"Steerage class" on Eurodam's Inaugural Northern European voyage: 3-night & 10-night sail
My husband and I are on the inaugural voyage of the Eurodam, paying more than $500 a day apiece. The first three days from Rotterdam to Copenhagen, we were in "steerage class." We arrived at the ship to discover that the Queen had christened the ship a day before she sailed. There were no events on board for the passengers because the line was entertaining Centurian travel agents and the press. What this meant was that ordinary passengers could NOT get a reservation at any of the restaurants, not in the main dining room or in the specialty restaurants. We do not like set dining so we were on "dining as you wish." After not being able to get a reservation at any of the specialty restaurants, the second night we went to the main dining room where we were handed a pizza-hut type buzzer and told the wait would be 45 minutes. We then went up to the buffet restaurant where we were told that it was about to close. We then found ourselves among about 50 passengers who were begging the staff to please not close and to let them go through the buffet line. We and two friends who were travelling with us were then told that, if we called beginning at 8 a.m. the next morning, we could get a reservation. The next morning (the third day)our friend called at 8 a.m. sharp and he was told that all restaurants were booked for the night. So, he asked to book for the following night, and then was told that the ship wasn't booking until the next morning at 8 a.m.
But the worst thing about the ship was that our friends, who had booked a handicapped verandah room, got perhaps the worst verandah room, all of us had ever seen on Celebrity, Azamara, or Holland America. It was a cut-up room--a long, and narrow dungeon-like room with a truncated verandah. Our friend is legally blind with only a bit of side vision. The room was really dark. There was barely room to move a standard wheelchair in front of the beds. I helped her unpack and could not tell what color the clothes were that I put on the shelves. She was told that the ship was completely full and she could not move to another room (we surmised that this was probably because a travel agent or someone posing as a journalist got a free or reduced fare and, in a misguided PR effort, were given the best rooms.) As a former journalist and now as a journalism/mass communications professor, I know that very few newspapers and magazines have travel writers on staff. If they are on staff, their publications pay the full cost of the trip. Most of the "journalists" probably were glorified PR people who write glowing reports because of the freebies they got; and, of course, the Centurian travel agents have a new incentive to book on Holland America.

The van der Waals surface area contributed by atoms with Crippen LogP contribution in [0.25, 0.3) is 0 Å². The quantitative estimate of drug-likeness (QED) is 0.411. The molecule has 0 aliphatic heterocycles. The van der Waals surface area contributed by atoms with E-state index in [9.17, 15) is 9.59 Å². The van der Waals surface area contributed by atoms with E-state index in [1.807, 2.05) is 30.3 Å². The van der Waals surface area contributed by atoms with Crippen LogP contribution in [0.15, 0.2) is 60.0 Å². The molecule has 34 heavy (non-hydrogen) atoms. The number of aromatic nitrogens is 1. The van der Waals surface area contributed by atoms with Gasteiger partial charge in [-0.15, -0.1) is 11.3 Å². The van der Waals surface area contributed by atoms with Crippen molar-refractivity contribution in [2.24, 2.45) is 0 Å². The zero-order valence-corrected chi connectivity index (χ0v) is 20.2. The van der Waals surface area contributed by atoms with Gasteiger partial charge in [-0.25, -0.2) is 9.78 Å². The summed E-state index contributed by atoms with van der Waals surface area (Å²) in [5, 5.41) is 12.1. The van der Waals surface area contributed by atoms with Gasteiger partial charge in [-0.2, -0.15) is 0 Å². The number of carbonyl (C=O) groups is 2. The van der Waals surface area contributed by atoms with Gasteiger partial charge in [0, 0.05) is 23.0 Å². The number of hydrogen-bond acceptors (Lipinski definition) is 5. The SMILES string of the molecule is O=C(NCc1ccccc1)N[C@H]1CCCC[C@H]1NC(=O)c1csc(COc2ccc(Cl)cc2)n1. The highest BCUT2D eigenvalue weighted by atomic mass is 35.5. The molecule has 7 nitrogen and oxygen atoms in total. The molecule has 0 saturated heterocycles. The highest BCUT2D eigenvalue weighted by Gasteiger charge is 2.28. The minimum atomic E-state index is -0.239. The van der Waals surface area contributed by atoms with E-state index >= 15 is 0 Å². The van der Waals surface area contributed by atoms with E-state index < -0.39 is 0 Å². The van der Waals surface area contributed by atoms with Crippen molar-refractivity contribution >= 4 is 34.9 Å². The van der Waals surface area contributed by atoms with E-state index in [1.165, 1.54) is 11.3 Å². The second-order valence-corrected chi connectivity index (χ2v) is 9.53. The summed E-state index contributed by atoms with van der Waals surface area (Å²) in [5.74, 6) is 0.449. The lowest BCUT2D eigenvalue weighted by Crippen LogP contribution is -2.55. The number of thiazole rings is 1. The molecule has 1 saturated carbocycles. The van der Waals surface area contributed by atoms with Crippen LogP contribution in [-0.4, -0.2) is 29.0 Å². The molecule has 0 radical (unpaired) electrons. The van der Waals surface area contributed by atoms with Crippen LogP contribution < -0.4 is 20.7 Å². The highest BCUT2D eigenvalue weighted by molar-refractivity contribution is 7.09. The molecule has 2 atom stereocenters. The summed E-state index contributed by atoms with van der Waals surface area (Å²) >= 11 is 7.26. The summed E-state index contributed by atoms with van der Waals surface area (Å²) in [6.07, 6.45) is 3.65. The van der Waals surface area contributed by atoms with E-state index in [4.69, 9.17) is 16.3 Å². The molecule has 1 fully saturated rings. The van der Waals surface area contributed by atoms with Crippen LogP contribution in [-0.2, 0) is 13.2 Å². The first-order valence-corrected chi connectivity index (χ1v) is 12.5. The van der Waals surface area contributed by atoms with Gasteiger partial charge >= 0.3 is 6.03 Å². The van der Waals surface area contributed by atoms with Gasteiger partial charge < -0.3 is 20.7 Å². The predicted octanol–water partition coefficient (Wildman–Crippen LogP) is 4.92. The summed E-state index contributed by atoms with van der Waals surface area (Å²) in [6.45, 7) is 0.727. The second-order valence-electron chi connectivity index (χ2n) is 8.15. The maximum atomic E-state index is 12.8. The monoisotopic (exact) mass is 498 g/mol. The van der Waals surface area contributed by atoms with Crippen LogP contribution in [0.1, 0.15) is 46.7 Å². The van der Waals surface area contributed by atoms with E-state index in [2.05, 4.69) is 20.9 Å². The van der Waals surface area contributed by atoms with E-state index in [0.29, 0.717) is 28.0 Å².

The ship did come through and our friends did get a new room for the 10-day sail. However, they had to repack and move. Because of the stress of it all and the need to put everything back where she could find things by feeling for them, my friend spent the first two days of the sail recovering in her room. Her 80-year-old husband was also stressed out.
On the plus side, the food is much better than Celebrity. The chocolate desserts are lacking (some are made out of powder rather than real chocolate).
We were looking forward to the new ship because all the stools that we encountered on the Vollendam smelled like Marine heads. The stool in our cabin smells although I didn't smell anything in several of the public restrooms. I asked our steward about it and he said some of the other passengers asked him to get rid of the smell; he says its the pipes. (The bathrooms in Celebrity or Azamara did not smell.)
The shore excursions--like Celebrity's--are not the best. Too many people on a big bus, can't hear the guide, too much time spent pointing out buildings as we drive by and not enough time in the interesting attractions. Yesterday's Oslo excursion is a good example. We rushed through the Viking ships museum and the Vigeland (sp???) sculpture park but spent endless time just driving around listening to the guide talk about this building or that building, including a dreary shops/office park built in the '60s. But, to be fair, when we were in the sculpture park, it was raining. But the bus driver came with umbrellas and no one was urging the guide to get us out of the rain.
I am waiting for a company to spring up to offer small-group excursions (6-10 people) at ports in Europe. I had a great guide book about ports in Alaska, which gave advice on arranging your own tours there. I arranged all of my own tours and they were all once-in-a-lifetime-type experiences. I would really love to take a boat ride on Loch Ness, but HAL doesn't offer that tour so we are stuck with a bus ride around the lake. Ship passengers are a captive audience with few alternatives.